As a composer Chopin was innovative. In particulate developed his own idiosyncratic and poetic way of playing, lacking the thunder and histrionics of Liszt and Thalberg, but offering instead an infinite range of delicate nuances. In melody he was influenced by the Italian opera of Bellini and Donizetti, while in harmony he devised his own remarkably adventurous language that later composers were to extend still further.
The waltz, a German country-dance in origin, had, by the end of the eighteenth century, won considerable popularity in the ball-room, in spite of the warnings of doctors and moralists, who feared physical and spiritual degeneration as a result. Even Lord Byron objected. Fashion, however, could not be denied, and the waltz was to grow in popularity, particularly with the help in Vienna of Lanner and the Strauss family. The dance made its way into opera and into ballet, and, with the work of composers like Chopin, into the salon. It was to undergo a later apotheosis in the concert hall in the symphonies of Bruckner, Mahler and Tchaikovsky, and in the evocative choreographic poem of Ravel, La valse.
Chopin had first turned to the form in Warsaw in 1827, having already adapted Polish dances, the Mazurka and the Polonaise, to his artistic purposes. He was to continue to write waltzes until the year before his death. Within the form itself there still remains scope for variety of harmony and melody and even of speed and mood, since these dances are not intended for the ball-room. It might be added that there is no sign of a final flagging of spirits. The last three surviving waltzes that Chopin was to write, in 1846 and 1847, open with the famous “Minute” Waltz, published with the rather less exuberant C sharp minor Waltz and the remarkable, chromatic A flat Waltz that completes the set of Opus 64.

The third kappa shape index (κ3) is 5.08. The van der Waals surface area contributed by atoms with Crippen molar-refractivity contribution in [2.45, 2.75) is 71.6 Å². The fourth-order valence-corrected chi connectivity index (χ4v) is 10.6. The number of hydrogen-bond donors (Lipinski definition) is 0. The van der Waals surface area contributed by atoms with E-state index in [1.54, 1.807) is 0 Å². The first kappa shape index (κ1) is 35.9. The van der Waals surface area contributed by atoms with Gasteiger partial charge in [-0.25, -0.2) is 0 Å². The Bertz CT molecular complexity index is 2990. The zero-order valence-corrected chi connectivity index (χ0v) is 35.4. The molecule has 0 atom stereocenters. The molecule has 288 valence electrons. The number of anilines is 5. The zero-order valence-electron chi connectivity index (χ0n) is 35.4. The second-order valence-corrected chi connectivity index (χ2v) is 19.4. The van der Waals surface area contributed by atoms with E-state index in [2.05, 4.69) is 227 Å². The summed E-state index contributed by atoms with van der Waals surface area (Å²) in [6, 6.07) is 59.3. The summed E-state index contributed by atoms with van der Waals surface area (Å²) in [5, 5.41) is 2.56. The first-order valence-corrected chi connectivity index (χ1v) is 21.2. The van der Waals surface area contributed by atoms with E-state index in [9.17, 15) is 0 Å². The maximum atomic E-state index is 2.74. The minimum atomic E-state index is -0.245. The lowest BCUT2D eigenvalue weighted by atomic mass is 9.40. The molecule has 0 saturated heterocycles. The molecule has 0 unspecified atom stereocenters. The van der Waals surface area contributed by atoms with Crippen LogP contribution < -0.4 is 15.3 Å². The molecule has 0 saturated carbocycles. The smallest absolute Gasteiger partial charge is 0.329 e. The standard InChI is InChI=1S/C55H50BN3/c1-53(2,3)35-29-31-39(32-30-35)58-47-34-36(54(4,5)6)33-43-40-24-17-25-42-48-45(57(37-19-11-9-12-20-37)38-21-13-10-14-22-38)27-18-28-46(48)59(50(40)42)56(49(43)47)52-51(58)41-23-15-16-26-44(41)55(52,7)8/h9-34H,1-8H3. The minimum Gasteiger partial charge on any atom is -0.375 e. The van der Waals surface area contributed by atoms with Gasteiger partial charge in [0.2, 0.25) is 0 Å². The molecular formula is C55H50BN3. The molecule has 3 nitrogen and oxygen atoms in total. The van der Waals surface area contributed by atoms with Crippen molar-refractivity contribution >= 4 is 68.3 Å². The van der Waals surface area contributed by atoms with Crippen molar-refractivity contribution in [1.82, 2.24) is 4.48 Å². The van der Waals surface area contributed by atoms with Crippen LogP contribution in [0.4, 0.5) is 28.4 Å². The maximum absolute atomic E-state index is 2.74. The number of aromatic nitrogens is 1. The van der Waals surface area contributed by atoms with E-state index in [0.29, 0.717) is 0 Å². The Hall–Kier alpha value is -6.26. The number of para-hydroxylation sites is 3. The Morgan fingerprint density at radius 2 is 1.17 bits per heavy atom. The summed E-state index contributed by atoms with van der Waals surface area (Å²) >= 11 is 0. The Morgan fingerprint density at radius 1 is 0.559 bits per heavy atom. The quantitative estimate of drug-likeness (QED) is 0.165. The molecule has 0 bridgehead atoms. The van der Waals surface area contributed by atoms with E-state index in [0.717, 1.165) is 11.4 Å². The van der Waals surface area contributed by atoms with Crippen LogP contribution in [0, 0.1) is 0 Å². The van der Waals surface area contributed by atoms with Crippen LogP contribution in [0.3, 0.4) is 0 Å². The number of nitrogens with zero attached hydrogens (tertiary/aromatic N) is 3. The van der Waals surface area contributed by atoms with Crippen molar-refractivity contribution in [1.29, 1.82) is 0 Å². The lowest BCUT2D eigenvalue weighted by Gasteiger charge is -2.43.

It should be added that Chopin’s dislike of writing his music down has complicated the work of later editors and scholars. The opus numbers do not represent the order of composition of the Waltzes, with the B minor Waltz, Opus 69 No. 2, and the Waltz in D flat, Opus 70 No. 3, the work of 1829, and similar discrepancies of opus number and date of composition throughout.
The listing of the complete Chopin waltzes here recorded includes, for greater clarity, the chronological numbers assigned by Maurice Brown (Chopin: An Index of his Works in Chronological Order). Julian Fontana, a musician who was a contemporary of Chopin in Warsaw, later settled in France, near Paris, and copied out some 80 of Chopin’s compositions by hand and after Chopin’s death was responsible for the publication of works numbered from Opus 66 to Opus 77. It is his version of these later publications that is here followed.
Chopin’s short G flat major Contredanse, with its C flat major Trio, was composed in 1827 and perhaps sent to the composer’s intimate friend Titus Woyciechowski as a name-day present. The three Ecossaises written during his student days in Warsaw in 1826 use a form based on a French ball-room conception of a Scottish dance, with foreign echoes of the pipes in a form that had acquired considerable popularity in the earlier years of the nineteenth century, whatever its national origin. The A flat major Tarantelle of 1841 preserves the more typical form of the energetic dance, reputedly either caused by or a cure for the bite of the tarantula spider. In the hands of Chopin and of Liszt it is a vehicle for virtuosity.